Mother’s Day isn’t always about foil-embossed greeting cards and bright flowers. For some, it’s a reminder of that their mom is no longer here. Whether it has been a month or a decade since they passed, some sadness is likely to creep into Mother’s Day every year.
In April and May, the triggers are everywhere. Grocery stores have bouquets of flowers lined up at the front door. Retailers put out special displays with candles and perfumes. Emails remind us not to forget our mothers, often with the tease of free shipping or gift wrapping.
The best way to help someone grieve on Mother’s Day is to put yourself in their shoes—show empathy for what can be a difficult day for sons and daughters. After a year of a pandemic, empathy is something we’re seeing more of.
If you are friend or family to someone who has lost a mom, you might be wondering what you can do. Here are some ways to help someone through what can be a difficult and emotional day.
- Mail a sympathy card on Mother’s Day
- I know this holiday can be tough. I’m thinking of you
- May memories of your mother comfort you today
- Remembering your mother on Mother’s Day
- May your mother’s love surround you and bring you peace today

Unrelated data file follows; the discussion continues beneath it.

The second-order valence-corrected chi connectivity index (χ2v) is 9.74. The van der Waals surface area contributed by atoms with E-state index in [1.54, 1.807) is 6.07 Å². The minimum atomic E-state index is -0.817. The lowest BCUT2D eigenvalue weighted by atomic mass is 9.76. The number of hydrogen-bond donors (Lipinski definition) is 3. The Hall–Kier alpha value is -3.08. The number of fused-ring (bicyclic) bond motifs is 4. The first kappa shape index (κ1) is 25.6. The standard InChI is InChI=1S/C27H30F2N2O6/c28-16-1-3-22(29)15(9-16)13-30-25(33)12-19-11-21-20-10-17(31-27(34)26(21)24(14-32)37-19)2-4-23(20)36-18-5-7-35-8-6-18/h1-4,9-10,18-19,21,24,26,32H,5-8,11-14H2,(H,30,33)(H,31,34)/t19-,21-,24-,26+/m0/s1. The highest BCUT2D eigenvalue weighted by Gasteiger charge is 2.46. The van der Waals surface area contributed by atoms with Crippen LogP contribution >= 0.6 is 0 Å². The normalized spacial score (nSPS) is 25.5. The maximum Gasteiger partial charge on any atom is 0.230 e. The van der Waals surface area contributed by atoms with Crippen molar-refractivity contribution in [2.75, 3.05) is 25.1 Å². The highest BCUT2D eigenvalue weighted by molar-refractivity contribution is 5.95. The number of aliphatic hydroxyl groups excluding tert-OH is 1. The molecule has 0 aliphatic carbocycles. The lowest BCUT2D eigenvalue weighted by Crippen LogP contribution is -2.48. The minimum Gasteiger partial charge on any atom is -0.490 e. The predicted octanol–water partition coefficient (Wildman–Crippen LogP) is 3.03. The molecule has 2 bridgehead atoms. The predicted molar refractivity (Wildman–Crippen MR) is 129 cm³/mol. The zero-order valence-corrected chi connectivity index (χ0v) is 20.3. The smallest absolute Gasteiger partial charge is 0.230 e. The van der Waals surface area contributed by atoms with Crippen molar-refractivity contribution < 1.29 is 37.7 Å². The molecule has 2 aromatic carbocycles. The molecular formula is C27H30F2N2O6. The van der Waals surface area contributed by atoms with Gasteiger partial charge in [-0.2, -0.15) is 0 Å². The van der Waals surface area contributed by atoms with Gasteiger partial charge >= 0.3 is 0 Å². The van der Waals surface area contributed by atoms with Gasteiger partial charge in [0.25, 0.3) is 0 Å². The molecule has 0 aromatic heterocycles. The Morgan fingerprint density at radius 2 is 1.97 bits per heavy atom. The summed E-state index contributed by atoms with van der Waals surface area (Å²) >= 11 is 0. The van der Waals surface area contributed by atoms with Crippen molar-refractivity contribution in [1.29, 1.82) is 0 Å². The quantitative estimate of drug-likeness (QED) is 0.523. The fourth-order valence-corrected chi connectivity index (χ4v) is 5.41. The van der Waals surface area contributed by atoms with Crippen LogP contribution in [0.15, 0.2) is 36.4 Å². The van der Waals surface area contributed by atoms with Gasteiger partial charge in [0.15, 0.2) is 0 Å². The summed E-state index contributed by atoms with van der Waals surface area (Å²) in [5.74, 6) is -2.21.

- The love between a mother and her child lasts forever
- A mother’s love never leaves your heart
- Call or send a text
- Buy her a unique gift
from Simon LeBlanc as well as the spring collection from Urban Stems. Or check out some other ideas that are alternatives to flowers.
- Plan an activity
This one takes a little effort, but it’s worth it. You can ask your friend if he or she would like to get together on or around Mother’s Day to honor their mom. This could be a simple as going for a spring walk and picking some wildflowers along the way. Lunch outdoors in the fresh air is also nice, perhaps at a restaurant their mom frequented. If you don’t like close by, try a teleparty, where you can watch a Netflix movie (let them pick it!) with a friend and chat with each other, or schedule a glass of wine over Zoom.
One other thing to consider: Mother’s Day can also be a difficult day for your loved one whose mothers are still alive, but are purposely absent from their life. Maybe this is due to family toxicity or a traumatic event that has caused estrangement. If this is the case, you can still acknowledge the day with a card or call; just try to take guidance from your friend about how they prefer to address the situation.
Whatever you decide to do, try to make your sentiment an annual occasion. Your friend will appreciate the support and friendship on what can be a not-so-happy day.
Dr. DeGroot is a professor of applied communication studies at Southern Illinois University Edwardsville. She works with Wishbar to craft grief messages.